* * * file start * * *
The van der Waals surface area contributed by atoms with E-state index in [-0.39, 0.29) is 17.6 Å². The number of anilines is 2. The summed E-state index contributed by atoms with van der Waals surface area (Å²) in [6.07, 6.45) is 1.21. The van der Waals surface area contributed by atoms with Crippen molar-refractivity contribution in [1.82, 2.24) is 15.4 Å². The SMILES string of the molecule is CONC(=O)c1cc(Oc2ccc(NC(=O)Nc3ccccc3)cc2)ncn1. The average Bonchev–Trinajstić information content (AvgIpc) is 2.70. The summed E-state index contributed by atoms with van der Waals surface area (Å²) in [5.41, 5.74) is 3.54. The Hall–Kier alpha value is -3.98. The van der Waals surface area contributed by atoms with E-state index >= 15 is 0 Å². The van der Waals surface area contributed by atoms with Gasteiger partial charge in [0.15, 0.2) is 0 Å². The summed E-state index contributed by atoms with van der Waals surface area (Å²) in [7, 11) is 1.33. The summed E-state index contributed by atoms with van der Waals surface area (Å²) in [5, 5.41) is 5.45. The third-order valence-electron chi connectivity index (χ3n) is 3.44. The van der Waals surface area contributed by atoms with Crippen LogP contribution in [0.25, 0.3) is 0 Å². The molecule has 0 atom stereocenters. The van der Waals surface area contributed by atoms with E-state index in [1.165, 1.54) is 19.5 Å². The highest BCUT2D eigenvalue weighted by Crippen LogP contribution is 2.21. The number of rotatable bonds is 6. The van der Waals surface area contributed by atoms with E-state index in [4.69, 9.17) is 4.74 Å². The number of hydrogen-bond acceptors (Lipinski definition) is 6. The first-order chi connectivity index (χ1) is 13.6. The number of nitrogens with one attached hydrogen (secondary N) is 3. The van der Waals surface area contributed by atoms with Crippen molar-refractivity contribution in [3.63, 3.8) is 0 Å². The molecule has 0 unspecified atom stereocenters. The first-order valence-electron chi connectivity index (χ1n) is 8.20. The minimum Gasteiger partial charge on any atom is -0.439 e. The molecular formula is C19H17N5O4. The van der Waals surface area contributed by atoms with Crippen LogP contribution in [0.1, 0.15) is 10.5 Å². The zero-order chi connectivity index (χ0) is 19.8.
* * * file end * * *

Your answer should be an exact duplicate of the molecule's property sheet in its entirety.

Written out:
The van der Waals surface area contributed by atoms with E-state index in [-0.39, 0.29) is 17.6 Å². The number of anilines is 2. The summed E-state index contributed by atoms with van der Waals surface area (Å²) in [6.07, 6.45) is 1.21. The van der Waals surface area contributed by atoms with Crippen molar-refractivity contribution in [1.82, 2.24) is 15.4 Å². The SMILES string of the molecule is CONC(=O)c1cc(Oc2ccc(NC(=O)Nc3ccccc3)cc2)ncn1. The average Bonchev–Trinajstić information content (AvgIpc) is 2.70. The summed E-state index contributed by atoms with van der Waals surface area (Å²) in [5.41, 5.74) is 3.54. The Hall–Kier alpha value is -3.98. The van der Waals surface area contributed by atoms with E-state index >= 15 is 0 Å². The van der Waals surface area contributed by atoms with Gasteiger partial charge in [0.15, 0.2) is 0 Å². The summed E-state index contributed by atoms with van der Waals surface area (Å²) in [7, 11) is 1.33. The summed E-state index contributed by atoms with van der Waals surface area (Å²) in [5, 5.41) is 5.45. The third-order valence-electron chi connectivity index (χ3n) is 3.44. The van der Waals surface area contributed by atoms with Crippen LogP contribution in [0.25, 0.3) is 0 Å². The molecule has 0 atom stereocenters. The van der Waals surface area contributed by atoms with E-state index in [1.165, 1.54) is 19.5 Å². The highest BCUT2D eigenvalue weighted by Crippen LogP contribution is 2.21. The number of rotatable bonds is 6. The van der Waals surface area contributed by atoms with E-state index in [4.69, 9.17) is 4.74 Å². The number of hydrogen-bond acceptors (Lipinski definition) is 6. The first-order chi connectivity index (χ1) is 13.6. The number of nitrogens with one attached hydrogen (secondary N) is 3. The van der Waals surface area contributed by atoms with Crippen molar-refractivity contribution in [3.63, 3.8) is 0 Å². The molecule has 0 unspecified atom stereocenters. The first-order valence-electron chi connectivity index (χ1n) is 8.20. The minimum Gasteiger partial charge on any atom is -0.439 e. The molecular formula is C19H17N5O4. The van der Waals surface area contributed by atoms with Crippen LogP contribution in [0.1, 0.15) is 10.5 Å². The zero-order chi connectivity index (χ0) is 19.8.